If Popovich is best at “working with what he’s got” then Tom Thibodeau is even more impressive “working with what he doesn’t have”. Coach Pop keeps winning with aging players, Thibodeau keeps winning without players. Despite the Bulls missing their best player (and arguably a top 5 player in the NBA when healthy) for what looks like to be more than half the season, and with nagging injuries to their second best player and glue guy Loul Deng and starting point guard Kirk Hinrich (thus forcing Thibs to play an unpredictable Nate Robinson or the rookie Marquis Teague at point), the Bulls are in the middle of the playoff race and only a few games out of first place in the entire Eastern Conference. He always preaches to his players that they always have enough to compete and win ball games, and his players are buying in. He’s the best defensive mind in the NBA and a great motivator as his forever hoarse voice is a testament to.
Runner Up: Greg Popovich
Most Valuable Player of the Mid-Year:
Kevin Durant – Oklahoma City Thunder (Small Foward)
The top front-runners for this award mid-season (or the entire season for that matter) are Kevin Durant, Lebron James, Chris Paul and Carmelo Anthony. For the mid-season award I’m giving it to Kevin Durant.
Remember that MVP doesn’t mean “the best player” in the league. It’s not called the best player award. That award goes to Lebron James. I give the edge to Lebron as being the “best player” because of assist numbers, passing, and ability to facilitate the offense as a Point Forward. Lebron is definitely a more versatile player in that sense.
Both Durant’s and James’ stats are very similar. But Durant is actually performing a little better this year. Durant is averaging a crazy 30ppg compared to Lebron’s 26ppg. James has a better field goal percentage than Durant 55% vs. 51% but that’s simply because they play two different styles. Durant shoots significantly more jumpers and from 15-20 feet is a better shooter and scorer than Lebron. And this is key for the playoffs when defenses are packing the paint and not letting any drives to the basket. This leads to my next stat and that’s free throw shooting.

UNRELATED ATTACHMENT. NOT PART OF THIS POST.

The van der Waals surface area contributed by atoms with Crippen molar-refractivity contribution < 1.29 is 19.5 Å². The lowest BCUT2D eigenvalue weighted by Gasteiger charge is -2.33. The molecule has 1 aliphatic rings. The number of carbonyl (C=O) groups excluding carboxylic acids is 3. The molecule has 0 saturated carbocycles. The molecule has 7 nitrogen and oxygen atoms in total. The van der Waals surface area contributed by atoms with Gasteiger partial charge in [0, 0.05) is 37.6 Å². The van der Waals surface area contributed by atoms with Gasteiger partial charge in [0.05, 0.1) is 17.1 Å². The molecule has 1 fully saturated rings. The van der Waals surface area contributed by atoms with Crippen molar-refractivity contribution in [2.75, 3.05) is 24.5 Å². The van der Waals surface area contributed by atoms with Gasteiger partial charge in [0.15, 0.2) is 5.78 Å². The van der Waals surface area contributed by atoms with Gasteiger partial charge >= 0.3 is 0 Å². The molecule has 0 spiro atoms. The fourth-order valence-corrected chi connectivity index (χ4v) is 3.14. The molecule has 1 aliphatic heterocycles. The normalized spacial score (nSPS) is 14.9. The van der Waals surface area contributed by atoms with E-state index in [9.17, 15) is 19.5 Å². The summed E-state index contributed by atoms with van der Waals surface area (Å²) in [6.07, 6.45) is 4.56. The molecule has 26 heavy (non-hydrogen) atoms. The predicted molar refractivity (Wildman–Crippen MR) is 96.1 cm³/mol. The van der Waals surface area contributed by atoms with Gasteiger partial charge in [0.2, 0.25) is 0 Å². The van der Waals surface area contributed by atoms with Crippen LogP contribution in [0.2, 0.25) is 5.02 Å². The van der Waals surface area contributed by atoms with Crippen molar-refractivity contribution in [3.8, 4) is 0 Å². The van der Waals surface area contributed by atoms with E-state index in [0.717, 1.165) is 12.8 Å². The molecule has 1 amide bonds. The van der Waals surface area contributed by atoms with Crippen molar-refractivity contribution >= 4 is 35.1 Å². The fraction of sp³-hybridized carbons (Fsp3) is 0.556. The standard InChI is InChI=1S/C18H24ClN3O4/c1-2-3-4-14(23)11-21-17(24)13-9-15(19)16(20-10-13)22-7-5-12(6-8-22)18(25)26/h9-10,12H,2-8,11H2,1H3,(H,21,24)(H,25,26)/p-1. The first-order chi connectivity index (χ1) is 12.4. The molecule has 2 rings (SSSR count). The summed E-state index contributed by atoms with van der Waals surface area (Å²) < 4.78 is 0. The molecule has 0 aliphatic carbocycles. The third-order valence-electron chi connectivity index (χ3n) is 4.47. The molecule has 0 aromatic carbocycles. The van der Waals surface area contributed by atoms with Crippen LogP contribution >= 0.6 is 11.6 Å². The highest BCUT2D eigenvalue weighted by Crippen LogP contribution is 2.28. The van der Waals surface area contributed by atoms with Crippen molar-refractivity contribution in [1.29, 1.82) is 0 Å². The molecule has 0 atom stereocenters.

A defense’s entire game plan while playing against these two guys is going to be focused on them. And in crunch time or the playoffs, defenders are going to send them to line rather than letting them having easy buckets or a slam dunk to excite the crowd. And MVPs step up in these big moments and knock down free throws. Durant is automatic from the line shooting 91% in contrast to Lebron’s pedestrian 73% (a tremendously great player like Lebron needs to bump that up to at least 80%+).
So far I just mentioned offense. What about defense? One may be thinking I’m forgetting about this category when evaluating Lebron because Lebron has such a great reputation as a superior defender (for his position). And yes, I agree. Every year Lebron is in the running for defensive player of the year. However, so far this year has Lebron been that superior on the defensive end when compared to Durant? Not this year. Durant has stepped his game up on the defensive end. This year Durant has the same defensive rating as James at 6.9, and averages the same amount of blocks (1) and steals (2) per game as James.
With the combination of some key superior stats and the fact Durant is leading his team with the best record in the entire NBA, I’m giving Durant the edge so far. The keywords being “so far”. The MVP race can completely change the second half the season.
Runner Up: Lebron James